Michael Sam is the first openly gay player eligible for the NFL Draft, which starts Thursday and ends Saturday. Most draft analysts see him as a late-round pick (the draft has seven rounds), though a majority of 21 scouts surveyed by the Milwaukee Journal-Sentinel say they would not draft him based on his skills.

If Sam is undrafted, that will logically lead many to conclude that him being openly gay was the deciding factor. Former Colts GM and now ESPN analyst Bill Polian would draft Sam and thinks he has a good shot of making a roster. Yet Polian said some teams will be reluctant to take him fearing a media distraction, getting attention unusual for a late-round pick.

"You're going to face public-relations issues with him that will be different than what your PR director is used to facing, no matter what market you're in," Polian said. "Because this now becomes an all-encompassing media issue, which you need to be able as a club to deal with."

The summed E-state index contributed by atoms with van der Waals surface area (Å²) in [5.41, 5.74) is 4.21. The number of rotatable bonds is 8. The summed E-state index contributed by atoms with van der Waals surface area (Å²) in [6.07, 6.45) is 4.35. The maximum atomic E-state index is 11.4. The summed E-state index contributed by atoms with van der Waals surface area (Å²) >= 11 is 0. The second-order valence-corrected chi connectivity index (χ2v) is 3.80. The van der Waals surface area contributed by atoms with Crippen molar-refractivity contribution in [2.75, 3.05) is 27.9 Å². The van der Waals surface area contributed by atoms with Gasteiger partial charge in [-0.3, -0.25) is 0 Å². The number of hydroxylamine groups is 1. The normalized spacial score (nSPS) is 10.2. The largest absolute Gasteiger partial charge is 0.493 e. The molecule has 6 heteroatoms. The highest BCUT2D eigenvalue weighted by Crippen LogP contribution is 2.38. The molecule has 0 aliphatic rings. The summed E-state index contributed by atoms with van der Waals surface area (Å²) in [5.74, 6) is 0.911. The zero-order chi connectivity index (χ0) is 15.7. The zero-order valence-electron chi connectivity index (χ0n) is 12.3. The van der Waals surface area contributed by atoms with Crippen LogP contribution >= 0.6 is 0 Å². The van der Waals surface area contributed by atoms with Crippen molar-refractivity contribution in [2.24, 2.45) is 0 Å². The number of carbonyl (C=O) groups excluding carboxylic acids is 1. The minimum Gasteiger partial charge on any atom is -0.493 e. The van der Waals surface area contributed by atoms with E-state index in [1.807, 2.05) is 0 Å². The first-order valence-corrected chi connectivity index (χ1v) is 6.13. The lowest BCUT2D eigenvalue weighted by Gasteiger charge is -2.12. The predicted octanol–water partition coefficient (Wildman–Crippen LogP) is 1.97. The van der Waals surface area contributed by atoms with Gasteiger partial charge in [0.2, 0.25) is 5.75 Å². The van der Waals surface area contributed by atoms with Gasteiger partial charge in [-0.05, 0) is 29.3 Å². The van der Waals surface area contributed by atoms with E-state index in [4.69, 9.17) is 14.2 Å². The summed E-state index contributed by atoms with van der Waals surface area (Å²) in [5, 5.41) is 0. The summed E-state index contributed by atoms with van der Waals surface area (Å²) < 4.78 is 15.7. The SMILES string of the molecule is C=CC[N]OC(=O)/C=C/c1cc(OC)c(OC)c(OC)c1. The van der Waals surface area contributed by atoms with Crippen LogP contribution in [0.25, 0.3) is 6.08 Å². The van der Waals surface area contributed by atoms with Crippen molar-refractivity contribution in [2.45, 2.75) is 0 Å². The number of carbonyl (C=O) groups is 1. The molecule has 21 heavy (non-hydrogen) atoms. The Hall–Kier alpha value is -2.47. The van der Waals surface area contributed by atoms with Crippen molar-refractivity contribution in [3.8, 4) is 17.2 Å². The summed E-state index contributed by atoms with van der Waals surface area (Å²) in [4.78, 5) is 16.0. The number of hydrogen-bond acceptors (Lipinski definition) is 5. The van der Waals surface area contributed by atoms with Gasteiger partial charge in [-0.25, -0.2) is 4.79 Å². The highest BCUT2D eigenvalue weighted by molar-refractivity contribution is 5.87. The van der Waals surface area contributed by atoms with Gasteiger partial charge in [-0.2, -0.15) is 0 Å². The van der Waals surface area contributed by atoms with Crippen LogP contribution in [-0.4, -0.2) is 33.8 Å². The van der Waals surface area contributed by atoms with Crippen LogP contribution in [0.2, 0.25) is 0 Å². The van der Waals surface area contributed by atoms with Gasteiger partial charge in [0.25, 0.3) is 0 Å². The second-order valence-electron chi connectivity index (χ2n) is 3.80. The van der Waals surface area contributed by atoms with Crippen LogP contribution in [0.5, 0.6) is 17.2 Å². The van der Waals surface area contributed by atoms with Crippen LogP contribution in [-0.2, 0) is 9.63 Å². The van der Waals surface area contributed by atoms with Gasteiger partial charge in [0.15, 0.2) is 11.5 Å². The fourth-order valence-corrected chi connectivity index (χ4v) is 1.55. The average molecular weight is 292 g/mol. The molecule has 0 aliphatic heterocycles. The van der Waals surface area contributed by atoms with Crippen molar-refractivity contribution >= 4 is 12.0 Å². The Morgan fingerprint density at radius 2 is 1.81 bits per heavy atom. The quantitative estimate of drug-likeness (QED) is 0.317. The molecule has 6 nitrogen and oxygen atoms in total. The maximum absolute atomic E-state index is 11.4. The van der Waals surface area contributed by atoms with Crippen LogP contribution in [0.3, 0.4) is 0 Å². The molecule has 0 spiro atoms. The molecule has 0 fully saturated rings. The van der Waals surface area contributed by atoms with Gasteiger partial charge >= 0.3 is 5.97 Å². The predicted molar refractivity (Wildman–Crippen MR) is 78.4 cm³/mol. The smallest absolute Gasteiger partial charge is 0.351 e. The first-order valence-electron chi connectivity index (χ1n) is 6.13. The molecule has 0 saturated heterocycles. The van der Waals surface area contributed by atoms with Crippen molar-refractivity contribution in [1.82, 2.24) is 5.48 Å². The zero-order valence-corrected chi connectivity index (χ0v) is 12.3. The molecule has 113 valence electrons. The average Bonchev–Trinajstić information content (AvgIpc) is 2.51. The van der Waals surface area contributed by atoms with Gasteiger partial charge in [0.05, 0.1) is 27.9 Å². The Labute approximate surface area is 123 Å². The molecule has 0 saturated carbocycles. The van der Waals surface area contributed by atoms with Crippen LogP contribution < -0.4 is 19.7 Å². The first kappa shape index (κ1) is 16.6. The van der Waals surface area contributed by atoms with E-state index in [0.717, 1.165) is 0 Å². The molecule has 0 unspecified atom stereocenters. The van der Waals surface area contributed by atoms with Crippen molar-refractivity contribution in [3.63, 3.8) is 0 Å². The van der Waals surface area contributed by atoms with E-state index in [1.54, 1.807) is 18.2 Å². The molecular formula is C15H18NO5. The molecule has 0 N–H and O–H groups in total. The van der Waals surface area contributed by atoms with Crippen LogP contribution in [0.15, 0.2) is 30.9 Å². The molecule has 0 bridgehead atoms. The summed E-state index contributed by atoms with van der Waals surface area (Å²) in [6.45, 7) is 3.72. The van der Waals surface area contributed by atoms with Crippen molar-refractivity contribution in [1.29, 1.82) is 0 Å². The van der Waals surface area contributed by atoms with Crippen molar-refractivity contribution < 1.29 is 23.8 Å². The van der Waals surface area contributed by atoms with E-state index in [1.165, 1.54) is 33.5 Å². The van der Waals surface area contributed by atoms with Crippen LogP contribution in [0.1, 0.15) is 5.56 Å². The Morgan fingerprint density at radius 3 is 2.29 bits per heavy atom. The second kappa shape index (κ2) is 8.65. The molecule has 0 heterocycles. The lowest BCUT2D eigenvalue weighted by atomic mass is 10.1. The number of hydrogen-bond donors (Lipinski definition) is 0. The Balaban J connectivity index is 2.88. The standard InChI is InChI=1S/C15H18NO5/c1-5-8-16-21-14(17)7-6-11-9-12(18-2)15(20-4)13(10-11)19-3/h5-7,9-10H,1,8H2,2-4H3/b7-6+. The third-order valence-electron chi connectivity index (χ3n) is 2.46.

What Polian said is similar to what NBA executives were saying late last summer about teams reluctant to sign openly gay Jason Collins as a free agent. Collins, a bench player, was not under contract prior to the season, though he was later signed in February by the Brooklyn Nets. After a brief flurry of media attention, Collins has simply been judged as a player, not a "gay player."

For the record, I think Sam will be taken in the fifth round, while Cyd says third or fourth. Even if he's undrafted, Sam stands an excellent chance of being invited to a training camp as a free agent. Either way, I expect him to compete for a job come July. He's a pass rusher and those are in great demand, so I expect some team either Saturday or after to take a chance on him.

I hesitate to simply blame homophobia should Sam go undrafted. The league does not coordinate picks, and draft strategy changes each round as certain players drop and others rise. So it's possible that 32 teams acting independently of each other might skip Sam for seven rounds in order to fill other needs; it happens every year with players judged as late-round picks. This story is far from finished.

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